Raise your hand if, back when the calendar flipped to 2022, you had the Celtics angling for the No. 1 seed in the East. What the Celtics have done — and are doing — certainly ranks as one of the more impressive feats this season. It wasn’t too long ago when the sentiment in Boston seemed split between keeping Tatum and Jaylen Brown together, or trading one of them by the February deadline. That would’ve been a colossal mistake. Tatum seems sure to get some MVP love based on the superb way he’s finishing the season and the same is true for Marcus Smart and the Defensive Player of the Year. It’s just a shame that Robert Williams is mending from a meniscus tear and might not be seen again for weeks. The young center was having a breakout season defensively and his absence could be the difference for Boston in the playoffs.

6. Paul George’s comeback

Paul George scores 34 points in his first game back from injury to help rally the Clippers past the Jazz.

The Clippers star, after sitting since Dec. 22 with an elbow injury, returned earlier this week to rescue a club that sits precariously in Play-In Tournament territory and led a stirring comeback win over Utah. This will provide a lift for the Clippers, who haven’t had an A-list player for most of the season. Remember, Leonard has yet to resume practice after knee surgery last summer. Given his history of stretching out his recovery from injuries far less serious than this, it would be a big surprise if he returns at all, even if the Clippers make the playoffs and survive a round. George will at least supply the impact at both ends LA needs to salvage a season that’s been marred by a pair of massive absences.

7. The Nuggets’ reintroduction

They spent almost the entire season missing their second- and third-best players and yet the Nuggets remain in the thick of the hunt in the West. Of course, this is due to Jokic following up his MVP season with one that’s on the same level if not better. There’s also Nuggets coach Michael Malone getting the most out of a lineup mainly comprised of role players. But if the Nuggets plan to go deep in the playoffs, or even get out of the first round, they’ll need Porter and Murray to return. There’s still no clarity on the status of either player besides Porter reportedly suffering a setback, and it’s hard to go from being inactive for so many months to suddenly being thrown into the intensity of the postseason.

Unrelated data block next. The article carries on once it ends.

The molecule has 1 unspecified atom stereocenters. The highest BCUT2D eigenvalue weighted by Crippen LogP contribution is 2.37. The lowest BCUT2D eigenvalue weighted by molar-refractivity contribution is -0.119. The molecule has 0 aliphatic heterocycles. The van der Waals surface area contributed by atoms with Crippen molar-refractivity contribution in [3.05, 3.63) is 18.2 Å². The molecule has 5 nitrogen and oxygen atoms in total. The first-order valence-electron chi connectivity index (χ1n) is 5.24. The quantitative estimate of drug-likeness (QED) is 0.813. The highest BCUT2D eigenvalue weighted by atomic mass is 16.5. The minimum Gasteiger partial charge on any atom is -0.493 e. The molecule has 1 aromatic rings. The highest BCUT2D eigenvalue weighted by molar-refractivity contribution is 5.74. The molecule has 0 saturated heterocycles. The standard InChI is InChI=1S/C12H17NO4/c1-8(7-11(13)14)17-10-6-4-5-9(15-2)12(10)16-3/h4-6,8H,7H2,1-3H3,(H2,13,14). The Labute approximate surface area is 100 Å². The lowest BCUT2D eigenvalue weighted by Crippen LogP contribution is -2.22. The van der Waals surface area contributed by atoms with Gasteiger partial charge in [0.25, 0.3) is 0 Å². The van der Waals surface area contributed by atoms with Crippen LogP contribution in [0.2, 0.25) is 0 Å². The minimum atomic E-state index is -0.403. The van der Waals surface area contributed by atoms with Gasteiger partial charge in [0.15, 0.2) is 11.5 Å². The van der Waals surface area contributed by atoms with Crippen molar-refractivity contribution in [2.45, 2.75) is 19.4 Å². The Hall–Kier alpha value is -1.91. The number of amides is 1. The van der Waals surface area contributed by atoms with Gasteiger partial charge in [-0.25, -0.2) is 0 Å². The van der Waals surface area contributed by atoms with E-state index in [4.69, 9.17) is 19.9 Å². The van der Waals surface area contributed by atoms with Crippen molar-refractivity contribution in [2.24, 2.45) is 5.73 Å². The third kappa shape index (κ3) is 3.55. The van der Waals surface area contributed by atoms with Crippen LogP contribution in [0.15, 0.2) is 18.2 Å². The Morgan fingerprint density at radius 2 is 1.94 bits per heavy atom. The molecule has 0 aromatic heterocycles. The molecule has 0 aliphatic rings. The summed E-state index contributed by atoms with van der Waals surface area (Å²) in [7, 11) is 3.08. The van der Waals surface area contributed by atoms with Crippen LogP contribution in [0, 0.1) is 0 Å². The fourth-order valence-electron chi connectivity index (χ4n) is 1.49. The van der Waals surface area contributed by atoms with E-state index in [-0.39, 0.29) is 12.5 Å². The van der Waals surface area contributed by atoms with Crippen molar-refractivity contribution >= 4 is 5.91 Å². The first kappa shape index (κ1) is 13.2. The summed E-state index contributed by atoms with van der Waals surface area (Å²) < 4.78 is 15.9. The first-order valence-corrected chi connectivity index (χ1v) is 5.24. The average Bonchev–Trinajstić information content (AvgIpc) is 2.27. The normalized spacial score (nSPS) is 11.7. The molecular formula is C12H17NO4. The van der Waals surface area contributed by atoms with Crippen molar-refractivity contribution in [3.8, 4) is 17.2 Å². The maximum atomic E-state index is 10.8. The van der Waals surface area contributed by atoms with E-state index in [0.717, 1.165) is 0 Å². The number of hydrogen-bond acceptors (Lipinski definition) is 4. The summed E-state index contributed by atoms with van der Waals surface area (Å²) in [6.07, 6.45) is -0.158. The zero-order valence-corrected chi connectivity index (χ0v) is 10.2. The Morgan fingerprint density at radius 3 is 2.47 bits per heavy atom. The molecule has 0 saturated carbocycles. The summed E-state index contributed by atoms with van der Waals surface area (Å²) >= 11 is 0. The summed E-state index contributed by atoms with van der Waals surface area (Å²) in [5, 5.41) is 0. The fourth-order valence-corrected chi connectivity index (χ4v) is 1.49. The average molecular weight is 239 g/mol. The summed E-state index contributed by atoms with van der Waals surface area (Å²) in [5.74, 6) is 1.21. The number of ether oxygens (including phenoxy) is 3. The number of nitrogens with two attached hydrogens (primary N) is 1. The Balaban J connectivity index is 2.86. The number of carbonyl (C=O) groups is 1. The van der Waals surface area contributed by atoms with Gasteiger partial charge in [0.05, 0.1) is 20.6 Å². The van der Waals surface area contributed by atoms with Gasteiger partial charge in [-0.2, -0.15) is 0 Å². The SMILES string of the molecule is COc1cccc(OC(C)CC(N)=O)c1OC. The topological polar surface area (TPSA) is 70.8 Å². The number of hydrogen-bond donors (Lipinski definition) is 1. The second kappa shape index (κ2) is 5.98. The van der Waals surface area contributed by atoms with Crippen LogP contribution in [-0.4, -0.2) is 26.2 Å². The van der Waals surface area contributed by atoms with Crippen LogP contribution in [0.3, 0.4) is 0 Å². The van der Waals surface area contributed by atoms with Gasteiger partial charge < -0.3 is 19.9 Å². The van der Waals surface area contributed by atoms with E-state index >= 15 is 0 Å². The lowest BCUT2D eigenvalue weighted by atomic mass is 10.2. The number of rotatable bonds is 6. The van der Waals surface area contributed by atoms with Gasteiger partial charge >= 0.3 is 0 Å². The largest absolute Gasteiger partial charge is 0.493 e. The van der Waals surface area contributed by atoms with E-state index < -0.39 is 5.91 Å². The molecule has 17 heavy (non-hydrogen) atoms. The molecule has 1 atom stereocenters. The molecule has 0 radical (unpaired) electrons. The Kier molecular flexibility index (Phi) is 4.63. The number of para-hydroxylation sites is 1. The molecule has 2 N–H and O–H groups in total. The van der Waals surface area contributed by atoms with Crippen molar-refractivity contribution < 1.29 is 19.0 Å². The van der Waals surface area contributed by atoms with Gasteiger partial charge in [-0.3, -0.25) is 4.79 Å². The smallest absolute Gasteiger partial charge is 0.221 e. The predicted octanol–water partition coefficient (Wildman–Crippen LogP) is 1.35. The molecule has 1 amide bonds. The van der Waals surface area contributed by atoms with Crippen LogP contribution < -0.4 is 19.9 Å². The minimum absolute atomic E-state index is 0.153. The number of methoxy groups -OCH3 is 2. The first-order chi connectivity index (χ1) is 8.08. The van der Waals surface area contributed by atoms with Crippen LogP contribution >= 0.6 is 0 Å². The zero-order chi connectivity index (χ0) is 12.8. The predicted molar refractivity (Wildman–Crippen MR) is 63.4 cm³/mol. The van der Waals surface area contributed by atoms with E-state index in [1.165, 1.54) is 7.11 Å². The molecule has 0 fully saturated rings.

8. Steph Curry’s recovery

The Warriors are hoping Stephen Curry will be fully healthy once the playoffs begin.

The Warriors haven’t been whole for almost three years now. Klay Thompson missed two-plus years, Draymond Green was out for a stretch this season and now Curry is dealing with injury issues. The trick for the Warriors is to get all three on the floor for an extended period of time and re-establish themselves as a team to be respected in the playoffs. But the problem is the Warriors have looked shabby as of late and no longer seem to be on the same level as the Suns. It’s all about Curry’s recovery, and Thompson regaining his mojo, and the Warriors blending their proven winners with their young core to make us believers again.

9. The joy of sixth

The Eastern Conference’s top 10 teams are locked in, but the matchups and advantages are all up for grabs.

There’s a cutoff line created by the Play-In Tournament, and it’s the sixth spot. The team that occupies that space at season’s end will be safe from the tournament, so there will be a bit of intrigue and intensity in that musical-chairs race. In the East: The Raptors, Bulls and Cavaliers are angling to “stay safe” and avoid seventh place. Right now, momentum favors Toronto, one of the league’s hottest teams since the All-Star break. Pascal Siakam and Scottie Barnes are finishing strong and making a convincing case for the Raptors. In the West, the Nuggets and Jazz appear to have the upper hand for fifth and sixth by virtue of holding a slim lead over the Timberwolves. Much like the Raptors, Minnesota is pushing hard for either spot. It might be a case where the Wolves will need to go unbeaten the rest of the way, or lose only once or twice to eliminate all doubt.

10. The race at the bottom

The days of “battling” for the No. 1 pick are well in the rearview mirror because of the changes in the lottery format. Still, the team with the worst record does have a slight advantage at gaining the best percentage in the Draft lottery. The Rockets, Thunder, Pistons and Magic are in the mix, but with OKC’s key players all but assured to sit the remaining games, the Thunder may have the slight edge — as if OKC needed more Draft capital after stockpiling so many future first-round picks.

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Shaun Powell has covered the NBA for more than 25 years. You can e-mail him here, find his archive here and follow him on Twitter.